How to Play Shuffleboard – Rules and Regulations

Updated: 03/05/21 •  6 min read
Kip head image

Kip Lohner, Shuffleboard Savant

Between playing shuffleboard and running a carpentry business, Mr. Lohner shares his experience on shuffleboard strategies and game table maintenance

Shuffleboard is a bit like a pool, in that it’s a platform for several different, but similar games you can play.

However, all games of shuffleboard have a few things in common, so let’s go over some quick terminology first for the different elements of the table and pieces you’ll need to play before going over a few of the most common games.

Shuffleboard Terminology

Puck: These are the little discs you manipulate for the various shuffleboard games, also known as weights. These are filled with different weights, within a certain limit (355 grams is typically the upper weight limit), and you can choose your preference.


Hammer: the final hit of a round; the match point. A coin flip is used to determine who gets to shoot first, and who gets to shoot last.

Wax: also known as powder, sand, or a million other terms, this is what keeps the pucks gliding smoothly over the surface of the field or table.

Foul Line: the center line which a puck needs to pass to be considered valid; pucks that don’t cross the foul line are removed from play.

Score Zone: divided into three numbered areas, you get points equal to the number for each puck in that numbered area at the end of the round unless contradictory rules are in play.

Hanger: a puck that is hanging over the farthest edge of the table, or off the edge of the field; this is usually awarded four points.

Standard (Tournament) Shuffleboard Rules

These are a fairly common and surprisingly simple to follow set of rules, beyond the more fiddly aspects of tournament play that apply mostly to the setup of the game.

The objective is simple enough: score more points than your opponent.

At the start of the game, you flip a coin to determine who gets the hammer. Winner may choose to get the hammer (which is usually the case) or to choose their color. The other choice goes to the loser.

At this point were follow rules setup for bar games. However, all tournament games are “switch hammer” and played in a best of three format. The one who gets the hammer in the first game loses it in the second game. If a third game is needed, there will be another coin flip.

The “short foul” rule is in play, meaning you need to clear the center line for the puck to count as in play. Points are scored as normal based on the numbers listed in the score zone. However, points are ONLY awarded for pucks that are further in than your opponent’s deepest puck; ex. If your opponent has a puck on 2, none of your pucks in the 1 zone will count for scoring.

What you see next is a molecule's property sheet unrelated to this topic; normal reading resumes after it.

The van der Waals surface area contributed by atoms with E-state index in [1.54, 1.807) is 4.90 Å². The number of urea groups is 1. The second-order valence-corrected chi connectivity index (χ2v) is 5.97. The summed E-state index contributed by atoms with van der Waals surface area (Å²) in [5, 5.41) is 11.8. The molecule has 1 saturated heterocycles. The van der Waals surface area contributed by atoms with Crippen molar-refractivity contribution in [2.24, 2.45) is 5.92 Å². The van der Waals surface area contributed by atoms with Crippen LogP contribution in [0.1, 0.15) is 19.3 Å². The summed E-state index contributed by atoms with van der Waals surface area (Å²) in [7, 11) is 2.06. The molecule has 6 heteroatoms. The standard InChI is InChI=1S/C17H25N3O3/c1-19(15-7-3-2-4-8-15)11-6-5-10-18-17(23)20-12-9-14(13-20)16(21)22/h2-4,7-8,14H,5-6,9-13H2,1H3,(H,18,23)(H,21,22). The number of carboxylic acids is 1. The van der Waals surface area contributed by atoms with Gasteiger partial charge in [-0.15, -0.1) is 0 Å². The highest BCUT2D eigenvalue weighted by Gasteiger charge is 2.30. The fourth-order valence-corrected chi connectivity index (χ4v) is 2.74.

Each player has 4 pucks, and points are tallied after all 4 have been shot. Pucks do not count for scoring if they leave the board, don’t pass the foul line, or are hanging over one of the side rails, but “hangers” (defined above) are the standard 4 points.

Only one player scores in a round; this is the player with the furthest puck without leaving the board. The one with the most points at the end of two games is the winner!

And that’s it, pretty much. There are a few other fiddly bits involving the setup of the table and technical difficulties, time outs, and so on, but this is it in terms of the gameplay.

This game is also known as “Knock Off” Shuffleboard.

Horse Collar

The basic rules are the same here as Knock Off; it can be played in teams or one on one, and you shoot from opposite sides of the board as your opponent.

The main difference here is in scoring. Rather than trying to get 15 points, the target number here is 51. Also, both teams can score in Horse Collar; the team with the highest number of points (over 51) is the winner.


However, only the player with the hammer can actually win, so you both need to surpass your opponent’s score and score the last shot to win, meaning going first could either be an advantage or a hindrance depending on how high scoring the match is.

The rules for hangers are a bit different as well, contributing to the high scoring nature of the game. Hangers in the middle of the board are worth a whopping 13 points, while one in the corner is worth an even more impressive 26 points.

Finally, points may only be scored if one puck is in the three point zone, so things are a little more precise; you could even scratch an entire game if things aren’t going your way by bumping all of the pucks out of the three point zone.

Tap and Draw

Our last game is more of a variant of the other two, but an interesting one.

It can be played using the scoring rules of either Knock Off or Horse Collar, whichever the players please. The primary difference here is in how you interact with the pucks. In this case, hitting your opponent’s pucks off the board is bad.

If you knock your opponent’s puck off the board, your OWN puck is removed from play, and theirs is put back where it was. Likewise, any of your pucks that were moved into a better position as a result will be returned to their original spot.

This makes Tap and Draw much more of a game of jockeying for position, with a much more sensitive touch required.

These are not the only games of shuffleboard, but they are likely to be the most common games you’ll come across.

As a last point, getting high-quality shuffleboard tables is an implicit rule of the game. You might have strategies to improve your game, but they are useless if the tabletop surface isn’t balanced. Because lower quality tables are more prone to wood warping, you might also be stuck on constantly fixing your shuffleboard table. So, when you’re searching for a shuffleboard products, you better get the best one.

Tom Erickson